Wall impact on a packed-bed thermal energy storage system efficiency

Baoshan Xie1, Lingai Luo1, Nicolas Baudin1, ⋆, Jérôme Soto2, Yilin Fan1
: nicolas.baudin@univ-nantes.fr
1 Laboratoire de Thermique et Energie de Nantes (LTéN), UMR CNRS 6607, Polytech’ Nantes - Université de Nantes
2 Laboratoire de Thermique et Energie de Nantes (LTéN), et Laboratoire Énergétique Mécanique et Matériaux (ICAM)
Mots clés : Thermal energy storage, packed bed, thermocline, heat loss, wall impact
Résumé :

Packed-bed energy storage single tank is a low-cost alternative to the conventional two-tank system for the concentrated solar power plant. In the single tank, both cold and hot heat transfer fluids are stored together and a thermal stratification is formed between two fluids by buoyancy force due to the different densities. This stratification region, called the thermocline, as an indicator of the thermal performance of the tank system, can be influenced by factors, such as, packing conditions, operating conditions, and tank geometry. Our target is to optimize influence parameters to increase both the heat storage capacity and exergy efficiency. A numerical model had first been built to study a packed-bed storage tank charging and discharging, validated against experiments. The next step will be to couple this model to optimisation algorithms to reach the target.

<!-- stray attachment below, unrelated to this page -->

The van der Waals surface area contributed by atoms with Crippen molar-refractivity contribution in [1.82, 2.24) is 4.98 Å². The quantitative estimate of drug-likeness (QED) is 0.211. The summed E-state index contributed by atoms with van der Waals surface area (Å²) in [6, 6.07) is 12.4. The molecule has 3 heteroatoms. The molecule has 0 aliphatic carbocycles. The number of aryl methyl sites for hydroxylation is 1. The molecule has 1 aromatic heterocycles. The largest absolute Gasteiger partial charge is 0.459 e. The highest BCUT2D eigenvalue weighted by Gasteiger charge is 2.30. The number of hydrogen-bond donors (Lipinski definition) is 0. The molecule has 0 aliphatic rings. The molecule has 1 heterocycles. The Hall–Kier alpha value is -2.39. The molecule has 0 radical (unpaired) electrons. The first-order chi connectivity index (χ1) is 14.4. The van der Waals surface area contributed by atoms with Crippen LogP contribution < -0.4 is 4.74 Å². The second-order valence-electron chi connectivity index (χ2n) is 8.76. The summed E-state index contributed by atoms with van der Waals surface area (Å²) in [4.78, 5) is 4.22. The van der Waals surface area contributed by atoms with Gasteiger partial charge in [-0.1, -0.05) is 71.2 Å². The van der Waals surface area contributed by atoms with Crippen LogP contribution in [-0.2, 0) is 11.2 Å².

One of the novelty of the study is the investigation of the wall effect on the storage tank performances. Two configurations were compared: a small lab-scale storage tank, with a polycarbonate wall and nitrile rubber insulation, and an industrial-scale storage tank, with a steel wall and mineral wool insulation. A Schumann’s model with temperature resolution in the wall and insulation was first used. It was found that although the influence of the wall on the industrial-scale tank was less important, the performances of the heat storage were dependant on the wall and insulation properties in both configurations. The transient heat storage in the wall can be up to 15% of the heat provided to the tank and thus an additional capacitive term corresponding to the wall is to be added in the conventional Schuman’s model. The wall heat losses are time dependant due to the transient conduction in the wall but using a steady state thermal resistance keeps the model error on exergy efficiency below 5%. Finally, it was found that the wall axial conduction has a negligible effect on the thermocline thickness increase in the range of the operational parameters. These results are also validated against experimental data for the lab-scale setup.

Next step will be to verify experimentally the heat storage enhancement of a multi-layered packed-bed tank, filled with sensible material and phase change material, designed from the simulations beforehand.

Work In Progress